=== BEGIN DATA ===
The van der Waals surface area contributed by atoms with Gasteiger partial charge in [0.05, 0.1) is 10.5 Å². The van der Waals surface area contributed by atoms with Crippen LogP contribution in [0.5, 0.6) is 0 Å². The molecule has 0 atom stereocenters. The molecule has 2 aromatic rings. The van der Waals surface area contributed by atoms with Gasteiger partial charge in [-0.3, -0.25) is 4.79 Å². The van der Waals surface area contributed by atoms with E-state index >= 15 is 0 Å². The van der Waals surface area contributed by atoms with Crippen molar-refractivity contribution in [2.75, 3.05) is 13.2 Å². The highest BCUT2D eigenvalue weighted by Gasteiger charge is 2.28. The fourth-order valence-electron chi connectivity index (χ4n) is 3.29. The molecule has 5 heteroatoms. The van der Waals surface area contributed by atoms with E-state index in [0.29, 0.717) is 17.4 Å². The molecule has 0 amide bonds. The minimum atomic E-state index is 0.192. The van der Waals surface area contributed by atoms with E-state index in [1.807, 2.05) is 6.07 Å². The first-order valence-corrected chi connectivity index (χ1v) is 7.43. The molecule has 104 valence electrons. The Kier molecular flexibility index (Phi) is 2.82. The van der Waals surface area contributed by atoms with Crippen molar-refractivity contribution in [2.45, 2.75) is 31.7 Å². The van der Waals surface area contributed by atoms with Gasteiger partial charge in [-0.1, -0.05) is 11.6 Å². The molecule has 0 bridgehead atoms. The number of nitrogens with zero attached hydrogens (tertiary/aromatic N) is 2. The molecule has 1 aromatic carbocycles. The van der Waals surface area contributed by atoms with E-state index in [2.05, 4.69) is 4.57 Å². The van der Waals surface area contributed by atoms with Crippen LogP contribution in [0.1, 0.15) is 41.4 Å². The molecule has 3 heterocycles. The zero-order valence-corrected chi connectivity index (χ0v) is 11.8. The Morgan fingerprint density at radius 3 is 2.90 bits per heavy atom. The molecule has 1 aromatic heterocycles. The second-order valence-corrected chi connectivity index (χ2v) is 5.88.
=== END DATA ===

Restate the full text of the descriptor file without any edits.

The van der Waals surface area contributed by atoms with Gasteiger partial charge in [0.05, 0.1) is 10.5 Å². The van der Waals surface area contributed by atoms with Crippen LogP contribution in [0.5, 0.6) is 0 Å². The molecule has 0 atom stereocenters. The molecule has 2 aromatic rings. The van der Waals surface area contributed by atoms with Gasteiger partial charge in [-0.3, -0.25) is 4.79 Å². The van der Waals surface area contributed by atoms with E-state index >= 15 is 0 Å². The van der Waals surface area contributed by atoms with Crippen molar-refractivity contribution in [2.75, 3.05) is 13.2 Å². The highest BCUT2D eigenvalue weighted by Gasteiger charge is 2.28. The fourth-order valence-electron chi connectivity index (χ4n) is 3.29. The molecule has 5 heteroatoms. The van der Waals surface area contributed by atoms with E-state index in [0.29, 0.717) is 17.4 Å². The molecule has 0 amide bonds. The minimum atomic E-state index is 0.192. The van der Waals surface area contributed by atoms with E-state index in [1.807, 2.05) is 6.07 Å². The first-order valence-corrected chi connectivity index (χ1v) is 7.43. The molecule has 104 valence electrons. The Kier molecular flexibility index (Phi) is 2.82. The van der Waals surface area contributed by atoms with Crippen molar-refractivity contribution in [2.45, 2.75) is 31.7 Å². The van der Waals surface area contributed by atoms with Gasteiger partial charge in [-0.1, -0.05) is 11.6 Å². The molecule has 0 bridgehead atoms. The number of nitrogens with zero attached hydrogens (tertiary/aromatic N) is 2. The molecule has 1 aromatic carbocycles. The van der Waals surface area contributed by atoms with E-state index in [2.05, 4.69) is 4.57 Å². The van der Waals surface area contributed by atoms with Crippen LogP contribution in [0.1, 0.15) is 41.4 Å². The molecule has 3 heterocycles. The zero-order valence-corrected chi connectivity index (χ0v) is 11.8. The Morgan fingerprint density at radius 3 is 2.90 bits per heavy atom. The molecule has 1 aromatic heterocycles. The second-order valence-corrected chi connectivity index (χ2v) is 5.88.